Do you know about the benefits of Earthworms for soil improvement? What kinds of worms are good for your soil improvement? What are the good earthworms for soil? If you are looking for the answers, this article will help you.
Earthworms move and shake the soil world. Earthworms do not have teeth but each day, they eat half their body weight. The weight of Lumbricus terrestris, an adult night crawler worm, may reach 0.39 ounces. Each year, the night crawler worms consume, digest, and recycle four and a half pounds of soil. Let’s find out what kinds of worms are good for your soil nutrient.
Good earthworms for soil improvement
What kinds of worms are good for your soil nutrient? The type of soil defines the number of earthworms per acre. Good earthworms can be a hundred or hundreds of thousands per acre. For a farmer, this means that the soil will be moved. The result of worm castings is beneficial for the soil. This way plants can absorb and utilize the nutrients better.
Good earthworms aerate the soil by creating tunnels. During the spring and fall, they are really active and live in different layers. In the top 12 inches of soil, you can find shallow-dwelling earthworms. Random pathways will be made by them as they feed. Deeper dwelling earthworms can be found in lower levels of soil.
The most beneficial earthworms to the topsoil are shallow dwelling worms. They make the movement of air and water possible. The worms’ movement through the soil is necessary for areas of compaction or overuse like heavily-farmed land and land which are developed by urbanization.
Night crawler worms are known to be surface feeders. Night crawler worms come out of their burrows at night to feed. Besides, some snacks are stored by them. Bits of leaves and plant debris will be pulled down by night crawler worms into their burrows. These leaves and plant debris decompose before being ingested.
Bad effects of earthworms on soil
What are the bad effects of earthworms on soil? night crawlers are not considered native to North America. Their origin is Europe, however, they can be found all over North America and Western Asia. Many other types of earthworms are native to the US. 6,000 species of earthworms have been identified by now. Earthworms are generally known to be beneficial for the soil, but some bad effects of earthworms on soil can be mentioned too.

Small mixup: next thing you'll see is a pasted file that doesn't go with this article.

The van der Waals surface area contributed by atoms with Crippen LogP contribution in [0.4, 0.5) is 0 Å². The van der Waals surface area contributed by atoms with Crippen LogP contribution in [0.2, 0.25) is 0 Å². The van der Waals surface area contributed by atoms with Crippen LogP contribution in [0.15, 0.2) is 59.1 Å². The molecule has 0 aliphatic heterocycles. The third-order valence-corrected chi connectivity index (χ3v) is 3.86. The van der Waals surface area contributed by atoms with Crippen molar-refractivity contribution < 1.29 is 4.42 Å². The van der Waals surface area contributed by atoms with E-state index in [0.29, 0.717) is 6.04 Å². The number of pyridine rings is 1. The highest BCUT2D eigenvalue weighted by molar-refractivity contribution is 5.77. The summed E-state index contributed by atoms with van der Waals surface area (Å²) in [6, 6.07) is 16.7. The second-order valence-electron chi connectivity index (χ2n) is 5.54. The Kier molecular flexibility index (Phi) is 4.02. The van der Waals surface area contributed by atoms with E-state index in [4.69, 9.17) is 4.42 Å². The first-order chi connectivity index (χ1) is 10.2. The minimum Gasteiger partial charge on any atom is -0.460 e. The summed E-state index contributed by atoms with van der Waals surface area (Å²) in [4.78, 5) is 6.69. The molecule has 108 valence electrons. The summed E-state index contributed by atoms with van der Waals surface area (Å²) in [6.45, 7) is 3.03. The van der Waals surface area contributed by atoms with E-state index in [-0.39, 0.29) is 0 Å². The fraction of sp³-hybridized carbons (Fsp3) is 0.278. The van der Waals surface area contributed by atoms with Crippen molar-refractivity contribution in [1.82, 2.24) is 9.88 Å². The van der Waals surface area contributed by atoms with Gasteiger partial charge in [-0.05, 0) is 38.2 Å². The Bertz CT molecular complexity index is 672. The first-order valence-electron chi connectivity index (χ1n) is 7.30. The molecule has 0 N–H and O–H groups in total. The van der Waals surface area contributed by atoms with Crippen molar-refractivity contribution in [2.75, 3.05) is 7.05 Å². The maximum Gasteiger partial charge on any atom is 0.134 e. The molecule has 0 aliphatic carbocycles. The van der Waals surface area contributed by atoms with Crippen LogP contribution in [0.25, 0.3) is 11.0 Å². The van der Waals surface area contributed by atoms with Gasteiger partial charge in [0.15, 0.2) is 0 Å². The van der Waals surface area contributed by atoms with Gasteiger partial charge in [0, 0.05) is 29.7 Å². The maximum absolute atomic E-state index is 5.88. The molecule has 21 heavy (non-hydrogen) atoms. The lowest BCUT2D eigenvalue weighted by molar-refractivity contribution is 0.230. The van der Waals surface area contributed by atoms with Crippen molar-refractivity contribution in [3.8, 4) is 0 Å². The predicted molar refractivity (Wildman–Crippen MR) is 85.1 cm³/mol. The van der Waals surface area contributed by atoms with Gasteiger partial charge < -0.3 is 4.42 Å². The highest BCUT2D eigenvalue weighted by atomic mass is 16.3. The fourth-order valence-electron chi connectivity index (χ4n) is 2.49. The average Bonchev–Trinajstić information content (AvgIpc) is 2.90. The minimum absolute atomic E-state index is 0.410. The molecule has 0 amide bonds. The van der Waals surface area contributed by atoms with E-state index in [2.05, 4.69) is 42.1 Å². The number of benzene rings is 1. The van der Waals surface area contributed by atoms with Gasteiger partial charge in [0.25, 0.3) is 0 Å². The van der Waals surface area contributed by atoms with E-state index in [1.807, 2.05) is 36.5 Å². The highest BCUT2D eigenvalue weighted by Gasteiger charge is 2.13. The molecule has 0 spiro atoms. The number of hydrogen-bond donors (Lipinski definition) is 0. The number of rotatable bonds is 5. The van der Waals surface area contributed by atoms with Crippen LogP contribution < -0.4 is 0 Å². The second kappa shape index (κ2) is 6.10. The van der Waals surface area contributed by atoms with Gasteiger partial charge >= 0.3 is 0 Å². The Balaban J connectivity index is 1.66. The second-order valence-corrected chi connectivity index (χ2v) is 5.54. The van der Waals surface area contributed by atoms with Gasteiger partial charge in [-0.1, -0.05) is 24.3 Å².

After the retreatment of glaciers, an ecosystem has been created that cannot benefit from earthworms. Some invasive species of earthworms from the suborder Lumricina, have bad effects on temperate forests. These forests should have thick layers of slowly decomposing duff. But the organic matter of the soil will be consumed and broken by invasive species of earthworms. These invasive species of earthworms will increase the cycling and leaching of nutrients. What are the bad effects of earthworms on soil? The fact is that native forest plants are used to thick layers of slowly decaying organic matter. So when worms break the thick layer quickly, the young plants cannot get adapted easily.
This change is not good for some trees, like sugar maples, some forest-floor plants like trout lilies, trilliums, and also some ferns. Earthworms also attack Japanese barberry.
The disappearance of forest duff leads to the disappearance of small creatures and insects that need the duff layer to survive. When the population of insects decreases, the population of other small creatures like frogs and salamanders will get limited too.
Earthworm tunnels are good for farmland and gardens that have compacted soil. On the other hand, the burrows in the forests will pass the water more quickly which leads to negative impacts.